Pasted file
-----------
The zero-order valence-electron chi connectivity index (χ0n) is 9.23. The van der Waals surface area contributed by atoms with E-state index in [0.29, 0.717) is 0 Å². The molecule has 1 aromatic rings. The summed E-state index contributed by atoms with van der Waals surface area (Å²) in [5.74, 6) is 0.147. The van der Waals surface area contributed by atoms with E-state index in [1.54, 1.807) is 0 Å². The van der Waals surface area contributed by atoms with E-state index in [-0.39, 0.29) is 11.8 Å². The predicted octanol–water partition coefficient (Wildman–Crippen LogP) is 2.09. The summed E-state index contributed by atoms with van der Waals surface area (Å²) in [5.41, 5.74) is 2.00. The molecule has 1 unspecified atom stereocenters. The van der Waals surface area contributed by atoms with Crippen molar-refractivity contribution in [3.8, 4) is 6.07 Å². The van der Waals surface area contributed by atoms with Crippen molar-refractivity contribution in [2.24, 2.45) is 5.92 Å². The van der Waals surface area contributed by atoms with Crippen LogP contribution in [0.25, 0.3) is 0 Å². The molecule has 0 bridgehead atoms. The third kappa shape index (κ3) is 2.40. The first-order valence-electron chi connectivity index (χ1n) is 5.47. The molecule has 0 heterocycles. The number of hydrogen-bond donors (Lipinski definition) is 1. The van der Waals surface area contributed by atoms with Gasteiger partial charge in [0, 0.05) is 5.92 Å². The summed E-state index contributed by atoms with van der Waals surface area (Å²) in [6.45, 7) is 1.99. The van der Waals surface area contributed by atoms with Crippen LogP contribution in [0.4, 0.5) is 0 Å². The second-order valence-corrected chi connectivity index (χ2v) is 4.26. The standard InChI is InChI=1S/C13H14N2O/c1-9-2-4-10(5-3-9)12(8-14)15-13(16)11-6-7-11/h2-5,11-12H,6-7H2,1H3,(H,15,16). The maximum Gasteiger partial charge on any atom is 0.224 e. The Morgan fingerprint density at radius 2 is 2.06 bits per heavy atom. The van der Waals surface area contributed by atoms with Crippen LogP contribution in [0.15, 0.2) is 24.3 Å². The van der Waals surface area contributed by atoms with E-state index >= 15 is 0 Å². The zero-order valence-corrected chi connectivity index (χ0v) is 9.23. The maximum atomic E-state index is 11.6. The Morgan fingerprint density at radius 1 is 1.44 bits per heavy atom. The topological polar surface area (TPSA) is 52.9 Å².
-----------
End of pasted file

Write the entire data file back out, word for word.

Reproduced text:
The zero-order valence-electron chi connectivity index (χ0n) is 9.23. The van der Waals surface area contributed by atoms with E-state index in [0.29, 0.717) is 0 Å². The molecule has 1 aromatic rings. The summed E-state index contributed by atoms with van der Waals surface area (Å²) in [5.74, 6) is 0.147. The van der Waals surface area contributed by atoms with E-state index in [1.54, 1.807) is 0 Å². The van der Waals surface area contributed by atoms with E-state index in [-0.39, 0.29) is 11.8 Å². The predicted octanol–water partition coefficient (Wildman–Crippen LogP) is 2.09. The summed E-state index contributed by atoms with van der Waals surface area (Å²) in [5.41, 5.74) is 2.00. The molecule has 1 unspecified atom stereocenters. The van der Waals surface area contributed by atoms with Crippen molar-refractivity contribution in [3.8, 4) is 6.07 Å². The van der Waals surface area contributed by atoms with Crippen molar-refractivity contribution in [2.24, 2.45) is 5.92 Å². The van der Waals surface area contributed by atoms with Crippen LogP contribution in [0.25, 0.3) is 0 Å². The molecule has 0 bridgehead atoms. The third kappa shape index (κ3) is 2.40. The first-order valence-electron chi connectivity index (χ1n) is 5.47. The molecule has 0 heterocycles. The number of hydrogen-bond donors (Lipinski definition) is 1. The van der Waals surface area contributed by atoms with Gasteiger partial charge in [0, 0.05) is 5.92 Å². The summed E-state index contributed by atoms with van der Waals surface area (Å²) in [6.45, 7) is 1.99. The van der Waals surface area contributed by atoms with Crippen LogP contribution in [0.4, 0.5) is 0 Å². The second-order valence-corrected chi connectivity index (χ2v) is 4.26. The standard InChI is InChI=1S/C13H14N2O/c1-9-2-4-10(5-3-9)12(8-14)15-13(16)11-6-7-11/h2-5,11-12H,6-7H2,1H3,(H,15,16). The maximum Gasteiger partial charge on any atom is 0.224 e. The Morgan fingerprint density at radius 2 is 2.06 bits per heavy atom. The van der Waals surface area contributed by atoms with Crippen LogP contribution in [0.15, 0.2) is 24.3 Å². The van der Waals surface area contributed by atoms with E-state index >= 15 is 0 Å². The zero-order valence-corrected chi connectivity index (χ0v) is 9.23. The maximum atomic E-state index is 11.6. The Morgan fingerprint density at radius 1 is 1.44 bits per heavy atom. The topological polar surface area (TPSA) is 52.9 Å².